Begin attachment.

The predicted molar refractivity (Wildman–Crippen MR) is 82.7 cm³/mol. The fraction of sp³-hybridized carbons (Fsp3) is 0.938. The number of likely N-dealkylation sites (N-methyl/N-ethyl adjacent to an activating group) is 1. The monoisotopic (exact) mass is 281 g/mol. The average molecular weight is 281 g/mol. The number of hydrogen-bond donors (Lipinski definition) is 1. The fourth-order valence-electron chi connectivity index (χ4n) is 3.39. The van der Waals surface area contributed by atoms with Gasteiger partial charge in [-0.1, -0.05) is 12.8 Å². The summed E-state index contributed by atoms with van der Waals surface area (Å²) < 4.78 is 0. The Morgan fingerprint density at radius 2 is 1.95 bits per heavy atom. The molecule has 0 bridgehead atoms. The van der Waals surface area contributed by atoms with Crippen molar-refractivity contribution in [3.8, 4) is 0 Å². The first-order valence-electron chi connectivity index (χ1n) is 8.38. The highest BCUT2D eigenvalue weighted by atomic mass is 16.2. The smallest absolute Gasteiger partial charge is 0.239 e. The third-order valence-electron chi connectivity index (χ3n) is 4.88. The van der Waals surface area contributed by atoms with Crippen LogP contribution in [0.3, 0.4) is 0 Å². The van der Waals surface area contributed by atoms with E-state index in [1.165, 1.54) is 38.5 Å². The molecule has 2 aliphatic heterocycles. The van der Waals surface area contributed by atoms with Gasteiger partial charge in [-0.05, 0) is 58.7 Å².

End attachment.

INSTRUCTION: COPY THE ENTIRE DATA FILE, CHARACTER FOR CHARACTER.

The predicted molar refractivity (Wildman–Crippen MR) is 82.7 cm³/mol. The fraction of sp³-hybridized carbons (Fsp3) is 0.938. The number of likely N-dealkylation sites (N-methyl/N-ethyl adjacent to an activating group) is 1. The monoisotopic (exact) mass is 281 g/mol. The average molecular weight is 281 g/mol. The number of hydrogen-bond donors (Lipinski definition) is 1. The fourth-order valence-electron chi connectivity index (χ4n) is 3.39. The van der Waals surface area contributed by atoms with Gasteiger partial charge in [-0.1, -0.05) is 12.8 Å². The summed E-state index contributed by atoms with van der Waals surface area (Å²) < 4.78 is 0. The Morgan fingerprint density at radius 2 is 1.95 bits per heavy atom. The molecule has 0 bridgehead atoms. The van der Waals surface area contributed by atoms with Crippen molar-refractivity contribution in [3.8, 4) is 0 Å². The first-order valence-electron chi connectivity index (χ1n) is 8.38. The highest BCUT2D eigenvalue weighted by atomic mass is 16.2. The smallest absolute Gasteiger partial charge is 0.239 e. The third-order valence-electron chi connectivity index (χ3n) is 4.88. The van der Waals surface area contributed by atoms with Crippen LogP contribution in [0.3, 0.4) is 0 Å². The van der Waals surface area contributed by atoms with E-state index in [1.165, 1.54) is 38.5 Å². The molecule has 2 aliphatic heterocycles. The van der Waals surface area contributed by atoms with Gasteiger partial charge in [-0.05, 0) is 58.7 Å².